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Victims of Sandy Hook

Stop the Slaughter of Innocents. Congress is bought and paid for by gun lunatics and gun promotion groups. If you want to live in a safe America, help buy Congress back for America. Send a donation to Mayors Against Illegal Guns, 909 Third Avenue, 15th Floor New York, NY 10022


Windows Server 2003 Active Directory and Network Infrastructure

Windows Server 2003 Active Directory is a centralized database that stores the collection of information about all the resources available on the Windows Server 2003 domain. It is a hierarchical representation of all the objects and their attributes available on the network.

Windows Server 2003 Active Directory enables administrators to manage the network resources, i.e., computers, users, printers, shared folders, etc., in an easy way. The logical structure represented by Active Directory consists of forests, trees, domains, organizational units, and individual objects. This structure is completely independent from the physical structure of the network, and allows administrators to manage domains according to the organizational needs without bothering about the physical network structure.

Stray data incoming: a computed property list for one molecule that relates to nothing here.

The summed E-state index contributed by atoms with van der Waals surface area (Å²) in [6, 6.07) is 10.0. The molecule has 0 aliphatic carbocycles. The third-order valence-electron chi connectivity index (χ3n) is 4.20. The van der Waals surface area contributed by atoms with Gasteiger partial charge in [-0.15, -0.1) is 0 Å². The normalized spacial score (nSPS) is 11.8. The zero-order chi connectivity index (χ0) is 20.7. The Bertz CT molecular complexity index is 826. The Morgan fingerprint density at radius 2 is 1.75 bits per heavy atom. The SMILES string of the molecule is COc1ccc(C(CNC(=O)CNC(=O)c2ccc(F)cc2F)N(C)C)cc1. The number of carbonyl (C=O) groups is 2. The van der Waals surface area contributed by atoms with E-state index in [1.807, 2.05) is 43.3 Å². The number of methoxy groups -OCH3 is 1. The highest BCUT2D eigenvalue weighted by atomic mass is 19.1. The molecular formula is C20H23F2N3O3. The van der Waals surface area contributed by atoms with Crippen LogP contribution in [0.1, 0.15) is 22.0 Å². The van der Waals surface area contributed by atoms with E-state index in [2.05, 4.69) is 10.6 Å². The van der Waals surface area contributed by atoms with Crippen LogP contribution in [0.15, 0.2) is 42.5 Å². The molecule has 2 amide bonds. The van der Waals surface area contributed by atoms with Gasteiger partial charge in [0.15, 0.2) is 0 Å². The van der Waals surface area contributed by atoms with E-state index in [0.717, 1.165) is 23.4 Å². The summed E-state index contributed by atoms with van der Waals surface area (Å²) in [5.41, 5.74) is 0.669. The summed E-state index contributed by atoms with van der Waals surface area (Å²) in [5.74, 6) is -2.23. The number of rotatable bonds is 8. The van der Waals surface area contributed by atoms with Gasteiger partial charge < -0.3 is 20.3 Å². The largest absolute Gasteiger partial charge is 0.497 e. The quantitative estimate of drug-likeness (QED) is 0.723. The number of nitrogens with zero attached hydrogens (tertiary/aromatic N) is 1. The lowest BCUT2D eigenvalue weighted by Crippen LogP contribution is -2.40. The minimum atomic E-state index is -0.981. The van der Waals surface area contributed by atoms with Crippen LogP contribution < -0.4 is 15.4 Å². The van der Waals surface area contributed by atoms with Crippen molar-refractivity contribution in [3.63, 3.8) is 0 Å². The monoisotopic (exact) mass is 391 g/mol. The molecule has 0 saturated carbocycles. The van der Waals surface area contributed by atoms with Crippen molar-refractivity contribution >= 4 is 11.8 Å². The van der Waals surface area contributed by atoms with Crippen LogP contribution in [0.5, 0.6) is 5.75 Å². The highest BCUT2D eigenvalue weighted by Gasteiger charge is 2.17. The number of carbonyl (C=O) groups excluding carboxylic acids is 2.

Following is the description of all logical components of the Active Directory structure:

Forest: A forest is the outermost boundary of an Active Directory structure. It is a group of multiple domain trees that share a common schema but do not form a contiguous namespace. It is created when the first Active Directory-based computer is installed on a network.

There is at least one forest on a network. The first domain in a forest is called a root domain. It controls the schema and domain naming for the entire forest. It can be separately removed from the forest. Administrators can create multiple forests and then create trust relationships between specific domains in those forests, depending upon the organizational needs.

Trees: A hierarchical structure of multiple domains organized in the Active Directory forest is referred to as a tree. It consists of a root domain and several child domains. The first domain created in a tree becomes the root domain. Any domain added to the root domain becomes its child, and the root domain becomes its parent.

The parent-child hierarchy continues until the terminal node is reached. All domains in a tree share a common schema, which is defined at the forest level. Depending upon the organizational needs, multiple domain trees can be included in a forest.

Domains: A domain is the basic organizational structure of a Windows Server 2003 networking model. It logically organizes the resources on a network and defines a security boundary in Active Directory. The directory may contain more than one domain, and each domain follows its own security policy and trust relationships with other domains.

Almost all the organizations having a large network use domain type of networking model to enhance network security and enable administrators to efficiently manage the entire network.

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